Inter-Research > MEPS > v160 > p135-147  
Marine Ecology Progress Series

via Mailchimp

MEPS 160:135-147 (1997)  -  doi:10.3354/meps160135

Mortality of juvenile fishes of the genus Diplodus in protected and unprotected areas in the western Mediterranean Sea

E. Macpherson1,*, F. Biagi2, P. Francour3, A. García-Rubies1, J. Harmelin4, M. Harmelin-Vivien4, J. Y. Jouvenel5, S. Planes5, L. Vigliola4, L. Tunesi6

1Centro de Estudios Avanzados de Blanes (CSIC), Cami de Santa Barbara s/n, E-17300 Blanes, Girona, Spain
2Dipartimento di Scienze dell'Uomo e dell'Ambiente, Universita di Pisa, Via A. Volta 6, I-5600 Pisa, Italy
3GIS Posidonie, Parc Scientifique et Technique de Luminy, Case 901, F-13288 Marseille Cedex 09, France
4Centre d'Océanologie de Marseille, CNRS UMR DIMAR, Station Marine d'Endoume, F-13007 Marseille, France
5Ecole Pratique des Hautes Etudes, URA 1453 CNRS, Université de Perpignan, F-66860 Perpignan Cedex, France
6ICRAM, Via L. Respighi 5, I-00197 Roma, Italy

Mortality patterns from peak of settlement to dispersal from the nursery area, concurrently with integration of juveniles into adult populations, of 3 littoral fishes of the genus Diplodus (D. puntazzo, D. sargus, and D. vulgaris) (Family Sparidae) were studied between May 1993 and June 1996. Twenty-one stations were censused weekly, weather conditions permitting, along the Mediterranean coasts of Spain, France, and Italy. Eight stations were located in protected areas and 13 in unprotected zones. Declines in abundance in all 3 species were particularly marked in the first month after settlement. Patterns of survivorship indicated that the 3 species were subject to density-dependent mortality from settlement to recruitment to the adult population. The effect of this mortality pattern was to reduce the variability in year-class strength, though without changing the rank order of abundance between years. The mortality rates for D. sargus were higher than for D. puntazzo and D. vulgaris. The results of this study indicated that mortality rates in protected areas did not differ significantly from those in unprotected zones, suggesting that marine reserves are not necessarily a sink for post-settlement fishes.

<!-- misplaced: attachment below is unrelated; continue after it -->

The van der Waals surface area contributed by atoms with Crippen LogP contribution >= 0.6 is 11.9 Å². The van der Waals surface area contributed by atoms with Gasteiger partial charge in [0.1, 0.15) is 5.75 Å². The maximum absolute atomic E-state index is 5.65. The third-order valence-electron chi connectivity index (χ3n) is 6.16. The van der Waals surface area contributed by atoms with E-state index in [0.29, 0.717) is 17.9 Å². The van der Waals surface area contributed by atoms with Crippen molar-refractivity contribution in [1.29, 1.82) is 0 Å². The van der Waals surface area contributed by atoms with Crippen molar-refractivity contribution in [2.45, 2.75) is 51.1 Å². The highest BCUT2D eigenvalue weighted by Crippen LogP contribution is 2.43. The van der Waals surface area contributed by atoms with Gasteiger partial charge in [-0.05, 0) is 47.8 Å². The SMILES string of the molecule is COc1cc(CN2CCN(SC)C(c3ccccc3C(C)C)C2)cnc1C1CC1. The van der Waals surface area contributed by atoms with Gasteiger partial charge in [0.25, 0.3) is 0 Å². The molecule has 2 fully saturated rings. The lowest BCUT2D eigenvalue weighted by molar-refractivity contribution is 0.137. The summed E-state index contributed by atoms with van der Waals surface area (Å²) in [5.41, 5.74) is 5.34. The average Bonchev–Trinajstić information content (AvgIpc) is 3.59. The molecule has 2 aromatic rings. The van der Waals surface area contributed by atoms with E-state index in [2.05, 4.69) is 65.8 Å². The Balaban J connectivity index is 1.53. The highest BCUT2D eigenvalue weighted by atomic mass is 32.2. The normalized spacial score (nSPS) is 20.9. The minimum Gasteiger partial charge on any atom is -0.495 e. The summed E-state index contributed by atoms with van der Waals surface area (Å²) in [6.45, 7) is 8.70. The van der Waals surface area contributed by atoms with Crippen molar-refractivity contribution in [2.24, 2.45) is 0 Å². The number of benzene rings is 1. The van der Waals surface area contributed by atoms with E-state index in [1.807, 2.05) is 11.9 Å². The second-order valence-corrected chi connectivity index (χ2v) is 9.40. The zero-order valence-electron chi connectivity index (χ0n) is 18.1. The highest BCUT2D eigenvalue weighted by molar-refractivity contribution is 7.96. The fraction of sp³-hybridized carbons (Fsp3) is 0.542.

Mortality · Fish settlement · Diplodus · Marine reserves

Full text in pdf format
 Previous article Next article